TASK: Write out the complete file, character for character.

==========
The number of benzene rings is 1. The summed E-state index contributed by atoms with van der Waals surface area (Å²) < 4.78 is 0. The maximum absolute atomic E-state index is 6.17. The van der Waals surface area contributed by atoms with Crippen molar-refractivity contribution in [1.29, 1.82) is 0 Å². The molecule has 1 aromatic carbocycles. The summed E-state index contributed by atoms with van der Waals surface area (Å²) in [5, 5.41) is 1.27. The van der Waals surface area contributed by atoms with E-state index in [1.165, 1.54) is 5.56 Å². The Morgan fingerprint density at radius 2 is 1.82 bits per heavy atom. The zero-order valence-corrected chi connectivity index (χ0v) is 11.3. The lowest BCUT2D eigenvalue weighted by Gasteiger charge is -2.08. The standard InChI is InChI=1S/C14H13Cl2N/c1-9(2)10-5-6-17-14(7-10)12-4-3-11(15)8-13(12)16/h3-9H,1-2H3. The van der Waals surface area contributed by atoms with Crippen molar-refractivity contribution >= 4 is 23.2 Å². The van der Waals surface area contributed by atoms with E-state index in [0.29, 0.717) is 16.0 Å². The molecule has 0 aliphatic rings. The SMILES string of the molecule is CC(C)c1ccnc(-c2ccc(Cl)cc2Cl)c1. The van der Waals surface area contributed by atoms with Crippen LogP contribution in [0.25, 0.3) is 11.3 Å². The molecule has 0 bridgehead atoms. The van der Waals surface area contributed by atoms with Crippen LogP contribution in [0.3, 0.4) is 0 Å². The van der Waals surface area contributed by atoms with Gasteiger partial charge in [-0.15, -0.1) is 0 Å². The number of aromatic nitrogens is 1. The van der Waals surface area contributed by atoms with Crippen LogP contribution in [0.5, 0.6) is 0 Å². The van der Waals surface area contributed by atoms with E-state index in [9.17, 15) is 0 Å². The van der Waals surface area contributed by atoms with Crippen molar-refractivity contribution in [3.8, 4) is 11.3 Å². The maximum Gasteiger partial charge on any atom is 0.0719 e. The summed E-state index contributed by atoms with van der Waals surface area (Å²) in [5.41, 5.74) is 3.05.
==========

The number of benzene rings is 1. The summed E-state index contributed by atoms with van der Waals surface area (Å²) < 4.78 is 0. The maximum absolute atomic E-state index is 6.17. The van der Waals surface area contributed by atoms with Crippen molar-refractivity contribution in [1.29, 1.82) is 0 Å². The molecule has 1 aromatic carbocycles. The summed E-state index contributed by atoms with van der Waals surface area (Å²) in [5, 5.41) is 1.27. The van der Waals surface area contributed by atoms with E-state index in [1.165, 1.54) is 5.56 Å². The Morgan fingerprint density at radius 2 is 1.82 bits per heavy atom. The zero-order valence-corrected chi connectivity index (χ0v) is 11.3. The lowest BCUT2D eigenvalue weighted by Gasteiger charge is -2.08. The standard InChI is InChI=1S/C14H13Cl2N/c1-9(2)10-5-6-17-14(7-10)12-4-3-11(15)8-13(12)16/h3-9H,1-2H3. The van der Waals surface area contributed by atoms with Crippen molar-refractivity contribution >= 4 is 23.2 Å². The van der Waals surface area contributed by atoms with E-state index in [0.29, 0.717) is 16.0 Å². The molecule has 0 aliphatic rings. The SMILES string of the molecule is CC(C)c1ccnc(-c2ccc(Cl)cc2Cl)c1. The van der Waals surface area contributed by atoms with Crippen LogP contribution in [0.25, 0.3) is 11.3 Å². The molecule has 0 bridgehead atoms. The van der Waals surface area contributed by atoms with Crippen LogP contribution in [0.3, 0.4) is 0 Å². The van der Waals surface area contributed by atoms with Gasteiger partial charge in [-0.15, -0.1) is 0 Å². The number of aromatic nitrogens is 1. The van der Waals surface area contributed by atoms with Crippen LogP contribution in [0.5, 0.6) is 0 Å². The van der Waals surface area contributed by atoms with E-state index in [9.17, 15) is 0 Å². The van der Waals surface area contributed by atoms with Crippen molar-refractivity contribution in [3.8, 4) is 11.3 Å². The maximum Gasteiger partial charge on any atom is 0.0719 e. The summed E-state index contributed by atoms with van der Waals surface area (Å²) in [5.41, 5.74) is 3.05.